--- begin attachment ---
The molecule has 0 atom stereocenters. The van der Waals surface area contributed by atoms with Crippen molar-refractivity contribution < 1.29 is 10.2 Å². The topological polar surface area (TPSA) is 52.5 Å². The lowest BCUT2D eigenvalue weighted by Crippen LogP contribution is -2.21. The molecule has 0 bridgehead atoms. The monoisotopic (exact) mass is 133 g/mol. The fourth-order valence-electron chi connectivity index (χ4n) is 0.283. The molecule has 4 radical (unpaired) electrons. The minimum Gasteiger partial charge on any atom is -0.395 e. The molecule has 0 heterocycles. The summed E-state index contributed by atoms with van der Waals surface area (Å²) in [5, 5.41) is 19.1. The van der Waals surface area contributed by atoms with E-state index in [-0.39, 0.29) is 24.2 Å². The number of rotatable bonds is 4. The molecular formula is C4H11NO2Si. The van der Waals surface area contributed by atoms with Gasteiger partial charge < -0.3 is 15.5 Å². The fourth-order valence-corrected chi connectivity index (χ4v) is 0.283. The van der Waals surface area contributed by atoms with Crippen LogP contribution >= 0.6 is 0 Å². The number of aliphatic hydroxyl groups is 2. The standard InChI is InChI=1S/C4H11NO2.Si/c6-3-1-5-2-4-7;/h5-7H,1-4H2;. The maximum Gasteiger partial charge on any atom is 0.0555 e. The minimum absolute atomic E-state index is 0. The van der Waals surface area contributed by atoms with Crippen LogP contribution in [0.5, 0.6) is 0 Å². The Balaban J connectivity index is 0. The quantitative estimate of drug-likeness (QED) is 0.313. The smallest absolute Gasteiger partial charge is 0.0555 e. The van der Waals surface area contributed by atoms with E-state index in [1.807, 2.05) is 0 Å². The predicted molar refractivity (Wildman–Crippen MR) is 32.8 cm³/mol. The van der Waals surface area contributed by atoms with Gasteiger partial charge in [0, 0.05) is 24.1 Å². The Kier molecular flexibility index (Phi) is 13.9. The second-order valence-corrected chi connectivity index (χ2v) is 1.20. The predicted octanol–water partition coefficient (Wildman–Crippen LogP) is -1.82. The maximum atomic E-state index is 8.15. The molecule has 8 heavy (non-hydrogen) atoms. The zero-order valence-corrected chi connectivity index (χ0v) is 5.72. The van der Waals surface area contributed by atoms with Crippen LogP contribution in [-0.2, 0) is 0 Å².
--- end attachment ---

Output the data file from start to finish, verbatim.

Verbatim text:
The molecule has 0 atom stereocenters. The van der Waals surface area contributed by atoms with Crippen molar-refractivity contribution < 1.29 is 10.2 Å². The topological polar surface area (TPSA) is 52.5 Å². The lowest BCUT2D eigenvalue weighted by Crippen LogP contribution is -2.21. The molecule has 0 bridgehead atoms. The monoisotopic (exact) mass is 133 g/mol. The fourth-order valence-electron chi connectivity index (χ4n) is 0.283. The molecule has 4 radical (unpaired) electrons. The minimum Gasteiger partial charge on any atom is -0.395 e. The molecule has 0 heterocycles. The summed E-state index contributed by atoms with van der Waals surface area (Å²) in [5, 5.41) is 19.1. The van der Waals surface area contributed by atoms with E-state index in [-0.39, 0.29) is 24.2 Å². The number of rotatable bonds is 4. The molecular formula is C4H11NO2Si. The van der Waals surface area contributed by atoms with Gasteiger partial charge < -0.3 is 15.5 Å². The fourth-order valence-corrected chi connectivity index (χ4v) is 0.283. The van der Waals surface area contributed by atoms with Crippen LogP contribution >= 0.6 is 0 Å². The number of aliphatic hydroxyl groups is 2. The standard InChI is InChI=1S/C4H11NO2.Si/c6-3-1-5-2-4-7;/h5-7H,1-4H2;. The maximum Gasteiger partial charge on any atom is 0.0555 e. The minimum absolute atomic E-state index is 0. The van der Waals surface area contributed by atoms with Crippen LogP contribution in [0.5, 0.6) is 0 Å². The Balaban J connectivity index is 0. The quantitative estimate of drug-likeness (QED) is 0.313. The smallest absolute Gasteiger partial charge is 0.0555 e. The van der Waals surface area contributed by atoms with E-state index in [1.807, 2.05) is 0 Å². The predicted molar refractivity (Wildman–Crippen MR) is 32.8 cm³/mol. The van der Waals surface area contributed by atoms with Gasteiger partial charge in [0, 0.05) is 24.1 Å². The Kier molecular flexibility index (Phi) is 13.9. The second-order valence-corrected chi connectivity index (χ2v) is 1.20. The predicted octanol–water partition coefficient (Wildman–Crippen LogP) is -1.82. The maximum atomic E-state index is 8.15. The molecule has 8 heavy (non-hydrogen) atoms. The zero-order valence-corrected chi connectivity index (χ0v) is 5.72. The van der Waals surface area contributed by atoms with Crippen LogP contribution in [-0.2, 0) is 0 Å².